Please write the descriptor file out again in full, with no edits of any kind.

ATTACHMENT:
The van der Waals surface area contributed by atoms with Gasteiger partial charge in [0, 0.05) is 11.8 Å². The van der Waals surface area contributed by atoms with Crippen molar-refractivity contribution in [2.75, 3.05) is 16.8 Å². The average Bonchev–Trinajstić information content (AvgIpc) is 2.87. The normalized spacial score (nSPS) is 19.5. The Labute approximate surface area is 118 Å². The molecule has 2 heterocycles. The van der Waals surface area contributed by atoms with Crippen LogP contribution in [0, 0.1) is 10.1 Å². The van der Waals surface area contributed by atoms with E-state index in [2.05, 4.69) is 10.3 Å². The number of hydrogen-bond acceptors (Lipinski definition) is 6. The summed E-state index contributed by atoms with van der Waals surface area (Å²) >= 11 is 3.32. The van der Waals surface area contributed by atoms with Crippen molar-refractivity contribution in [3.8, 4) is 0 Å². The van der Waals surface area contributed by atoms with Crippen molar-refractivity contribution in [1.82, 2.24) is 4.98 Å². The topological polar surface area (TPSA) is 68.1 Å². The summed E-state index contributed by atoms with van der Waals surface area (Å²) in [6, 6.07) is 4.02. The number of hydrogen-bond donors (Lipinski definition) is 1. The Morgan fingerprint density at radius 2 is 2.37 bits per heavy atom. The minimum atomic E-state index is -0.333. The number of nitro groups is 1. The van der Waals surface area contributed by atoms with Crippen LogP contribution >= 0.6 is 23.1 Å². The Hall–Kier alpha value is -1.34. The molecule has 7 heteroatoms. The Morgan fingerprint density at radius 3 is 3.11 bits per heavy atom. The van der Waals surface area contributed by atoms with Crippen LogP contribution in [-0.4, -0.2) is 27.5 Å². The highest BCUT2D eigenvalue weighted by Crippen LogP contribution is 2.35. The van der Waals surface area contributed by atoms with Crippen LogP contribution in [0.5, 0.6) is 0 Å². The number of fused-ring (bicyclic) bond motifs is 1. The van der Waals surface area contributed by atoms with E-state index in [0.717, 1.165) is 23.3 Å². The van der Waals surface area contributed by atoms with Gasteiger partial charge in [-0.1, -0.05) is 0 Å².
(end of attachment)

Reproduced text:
The van der Waals surface area contributed by atoms with Gasteiger partial charge in [0, 0.05) is 11.8 Å². The van der Waals surface area contributed by atoms with Crippen molar-refractivity contribution in [2.75, 3.05) is 16.8 Å². The average Bonchev–Trinajstić information content (AvgIpc) is 2.87. The normalized spacial score (nSPS) is 19.5. The Labute approximate surface area is 118 Å². The molecule has 2 heterocycles. The van der Waals surface area contributed by atoms with Crippen LogP contribution in [0, 0.1) is 10.1 Å². The van der Waals surface area contributed by atoms with E-state index in [2.05, 4.69) is 10.3 Å². The number of hydrogen-bond acceptors (Lipinski definition) is 6. The summed E-state index contributed by atoms with van der Waals surface area (Å²) >= 11 is 3.32. The van der Waals surface area contributed by atoms with Crippen molar-refractivity contribution in [3.8, 4) is 0 Å². The van der Waals surface area contributed by atoms with Crippen molar-refractivity contribution in [1.82, 2.24) is 4.98 Å². The topological polar surface area (TPSA) is 68.1 Å². The summed E-state index contributed by atoms with van der Waals surface area (Å²) in [6, 6.07) is 4.02. The number of hydrogen-bond donors (Lipinski definition) is 1. The Morgan fingerprint density at radius 2 is 2.37 bits per heavy atom. The minimum atomic E-state index is -0.333. The number of nitro groups is 1. The van der Waals surface area contributed by atoms with Crippen LogP contribution >= 0.6 is 23.1 Å². The Hall–Kier alpha value is -1.34. The molecule has 7 heteroatoms. The Morgan fingerprint density at radius 3 is 3.11 bits per heavy atom. The van der Waals surface area contributed by atoms with Crippen LogP contribution in [-0.4, -0.2) is 27.5 Å². The highest BCUT2D eigenvalue weighted by Crippen LogP contribution is 2.35. The van der Waals surface area contributed by atoms with Crippen LogP contribution in [0.5, 0.6) is 0 Å². The number of fused-ring (bicyclic) bond motifs is 1. The van der Waals surface area contributed by atoms with E-state index in [0.717, 1.165) is 23.3 Å². The van der Waals surface area contributed by atoms with Gasteiger partial charge in [-0.1, -0.05) is 0 Å².